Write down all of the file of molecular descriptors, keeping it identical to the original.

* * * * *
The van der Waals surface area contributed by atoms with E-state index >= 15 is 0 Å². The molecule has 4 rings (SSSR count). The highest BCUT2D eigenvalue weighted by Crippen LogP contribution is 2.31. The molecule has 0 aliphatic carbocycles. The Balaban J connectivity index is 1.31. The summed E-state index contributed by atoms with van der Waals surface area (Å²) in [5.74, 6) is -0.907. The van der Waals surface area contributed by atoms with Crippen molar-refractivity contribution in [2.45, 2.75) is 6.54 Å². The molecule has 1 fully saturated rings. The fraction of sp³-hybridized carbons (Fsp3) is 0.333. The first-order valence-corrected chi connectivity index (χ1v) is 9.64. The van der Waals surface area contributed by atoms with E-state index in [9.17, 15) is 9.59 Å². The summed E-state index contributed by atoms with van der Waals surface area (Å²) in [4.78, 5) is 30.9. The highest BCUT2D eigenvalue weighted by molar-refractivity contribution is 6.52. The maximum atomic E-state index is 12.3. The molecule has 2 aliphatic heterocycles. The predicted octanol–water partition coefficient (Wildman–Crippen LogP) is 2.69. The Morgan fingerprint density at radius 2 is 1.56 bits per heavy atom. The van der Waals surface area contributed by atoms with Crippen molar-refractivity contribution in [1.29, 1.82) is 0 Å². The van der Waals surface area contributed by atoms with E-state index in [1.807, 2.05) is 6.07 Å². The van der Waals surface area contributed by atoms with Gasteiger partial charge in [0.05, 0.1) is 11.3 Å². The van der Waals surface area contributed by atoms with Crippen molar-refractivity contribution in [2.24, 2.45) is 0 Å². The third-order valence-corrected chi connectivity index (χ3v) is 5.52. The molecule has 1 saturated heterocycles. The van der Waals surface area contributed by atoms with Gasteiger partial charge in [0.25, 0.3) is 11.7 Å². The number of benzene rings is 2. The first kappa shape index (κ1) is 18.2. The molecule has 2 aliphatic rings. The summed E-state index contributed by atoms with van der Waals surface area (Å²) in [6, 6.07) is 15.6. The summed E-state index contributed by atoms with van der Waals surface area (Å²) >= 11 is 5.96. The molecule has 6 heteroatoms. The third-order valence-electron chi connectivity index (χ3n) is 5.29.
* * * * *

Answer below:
The van der Waals surface area contributed by atoms with E-state index >= 15 is 0 Å². The molecule has 4 rings (SSSR count). The highest BCUT2D eigenvalue weighted by Crippen LogP contribution is 2.31. The molecule has 0 aliphatic carbocycles. The Balaban J connectivity index is 1.31. The summed E-state index contributed by atoms with van der Waals surface area (Å²) in [5.74, 6) is -0.907. The van der Waals surface area contributed by atoms with Crippen molar-refractivity contribution in [2.45, 2.75) is 6.54 Å². The molecule has 1 fully saturated rings. The fraction of sp³-hybridized carbons (Fsp3) is 0.333. The first-order valence-corrected chi connectivity index (χ1v) is 9.64. The van der Waals surface area contributed by atoms with E-state index in [9.17, 15) is 9.59 Å². The summed E-state index contributed by atoms with van der Waals surface area (Å²) in [4.78, 5) is 30.9. The highest BCUT2D eigenvalue weighted by molar-refractivity contribution is 6.52. The maximum atomic E-state index is 12.3. The molecule has 2 aliphatic heterocycles. The predicted octanol–water partition coefficient (Wildman–Crippen LogP) is 2.69. The Morgan fingerprint density at radius 2 is 1.56 bits per heavy atom. The van der Waals surface area contributed by atoms with Crippen molar-refractivity contribution in [1.29, 1.82) is 0 Å². The van der Waals surface area contributed by atoms with E-state index in [1.807, 2.05) is 6.07 Å². The van der Waals surface area contributed by atoms with Gasteiger partial charge in [0.05, 0.1) is 11.3 Å². The van der Waals surface area contributed by atoms with Crippen molar-refractivity contribution in [2.24, 2.45) is 0 Å². The third-order valence-corrected chi connectivity index (χ3v) is 5.52. The molecule has 1 saturated heterocycles. The van der Waals surface area contributed by atoms with Gasteiger partial charge in [0.25, 0.3) is 11.7 Å². The number of benzene rings is 2. The first kappa shape index (κ1) is 18.2. The molecule has 2 aliphatic rings. The summed E-state index contributed by atoms with van der Waals surface area (Å²) in [6, 6.07) is 15.6. The summed E-state index contributed by atoms with van der Waals surface area (Å²) >= 11 is 5.96. The molecule has 6 heteroatoms. The third-order valence-electron chi connectivity index (χ3n) is 5.29.